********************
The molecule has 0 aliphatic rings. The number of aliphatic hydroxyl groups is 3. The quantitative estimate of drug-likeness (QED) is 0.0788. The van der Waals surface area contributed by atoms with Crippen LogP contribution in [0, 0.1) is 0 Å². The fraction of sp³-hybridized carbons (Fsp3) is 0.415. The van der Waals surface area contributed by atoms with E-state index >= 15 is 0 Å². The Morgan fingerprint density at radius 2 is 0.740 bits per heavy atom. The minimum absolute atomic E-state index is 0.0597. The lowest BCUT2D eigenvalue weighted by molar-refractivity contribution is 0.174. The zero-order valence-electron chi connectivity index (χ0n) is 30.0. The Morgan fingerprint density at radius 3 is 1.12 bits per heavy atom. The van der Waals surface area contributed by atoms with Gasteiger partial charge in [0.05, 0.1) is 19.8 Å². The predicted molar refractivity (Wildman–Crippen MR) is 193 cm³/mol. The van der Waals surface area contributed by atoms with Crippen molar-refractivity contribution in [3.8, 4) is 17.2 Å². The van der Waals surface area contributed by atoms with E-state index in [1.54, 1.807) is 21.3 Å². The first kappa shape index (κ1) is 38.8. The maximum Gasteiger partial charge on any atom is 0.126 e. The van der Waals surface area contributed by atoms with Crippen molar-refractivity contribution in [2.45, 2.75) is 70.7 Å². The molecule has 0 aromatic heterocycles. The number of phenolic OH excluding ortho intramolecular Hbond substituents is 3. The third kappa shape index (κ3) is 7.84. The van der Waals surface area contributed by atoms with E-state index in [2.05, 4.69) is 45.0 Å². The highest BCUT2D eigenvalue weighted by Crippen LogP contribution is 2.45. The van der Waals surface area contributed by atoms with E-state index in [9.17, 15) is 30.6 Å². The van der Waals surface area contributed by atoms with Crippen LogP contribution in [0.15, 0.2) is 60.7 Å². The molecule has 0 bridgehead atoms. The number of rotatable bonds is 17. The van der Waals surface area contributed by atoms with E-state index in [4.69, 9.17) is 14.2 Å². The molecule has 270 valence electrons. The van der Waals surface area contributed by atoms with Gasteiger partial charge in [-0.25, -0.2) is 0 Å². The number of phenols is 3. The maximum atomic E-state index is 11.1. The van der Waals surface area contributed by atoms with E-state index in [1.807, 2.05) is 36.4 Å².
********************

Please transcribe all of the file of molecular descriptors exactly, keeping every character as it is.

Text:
The molecule has 0 aliphatic rings. The number of aliphatic hydroxyl groups is 3. The quantitative estimate of drug-likeness (QED) is 0.0788. The van der Waals surface area contributed by atoms with Crippen LogP contribution in [0, 0.1) is 0 Å². The fraction of sp³-hybridized carbons (Fsp3) is 0.415. The van der Waals surface area contributed by atoms with E-state index >= 15 is 0 Å². The Morgan fingerprint density at radius 2 is 0.740 bits per heavy atom. The minimum absolute atomic E-state index is 0.0597. The lowest BCUT2D eigenvalue weighted by molar-refractivity contribution is 0.174. The zero-order valence-electron chi connectivity index (χ0n) is 30.0. The Morgan fingerprint density at radius 3 is 1.12 bits per heavy atom. The van der Waals surface area contributed by atoms with Gasteiger partial charge in [0.05, 0.1) is 19.8 Å². The predicted molar refractivity (Wildman–Crippen MR) is 193 cm³/mol. The van der Waals surface area contributed by atoms with Crippen molar-refractivity contribution in [3.8, 4) is 17.2 Å². The van der Waals surface area contributed by atoms with E-state index in [1.54, 1.807) is 21.3 Å². The first kappa shape index (κ1) is 38.8. The maximum Gasteiger partial charge on any atom is 0.126 e. The van der Waals surface area contributed by atoms with Crippen molar-refractivity contribution in [2.45, 2.75) is 70.7 Å². The molecule has 0 aromatic heterocycles. The number of phenolic OH excluding ortho intramolecular Hbond substituents is 3. The third kappa shape index (κ3) is 7.84. The van der Waals surface area contributed by atoms with E-state index in [2.05, 4.69) is 45.0 Å². The highest BCUT2D eigenvalue weighted by Crippen LogP contribution is 2.45. The van der Waals surface area contributed by atoms with E-state index in [9.17, 15) is 30.6 Å². The van der Waals surface area contributed by atoms with Crippen LogP contribution in [0.15, 0.2) is 60.7 Å². The molecule has 0 bridgehead atoms. The number of rotatable bonds is 17. The van der Waals surface area contributed by atoms with E-state index in [4.69, 9.17) is 14.2 Å². The molecule has 270 valence electrons. The van der Waals surface area contributed by atoms with Gasteiger partial charge in [-0.25, -0.2) is 0 Å². The number of phenols is 3. The maximum atomic E-state index is 11.1. The van der Waals surface area contributed by atoms with E-state index in [1.807, 2.05) is 36.4 Å².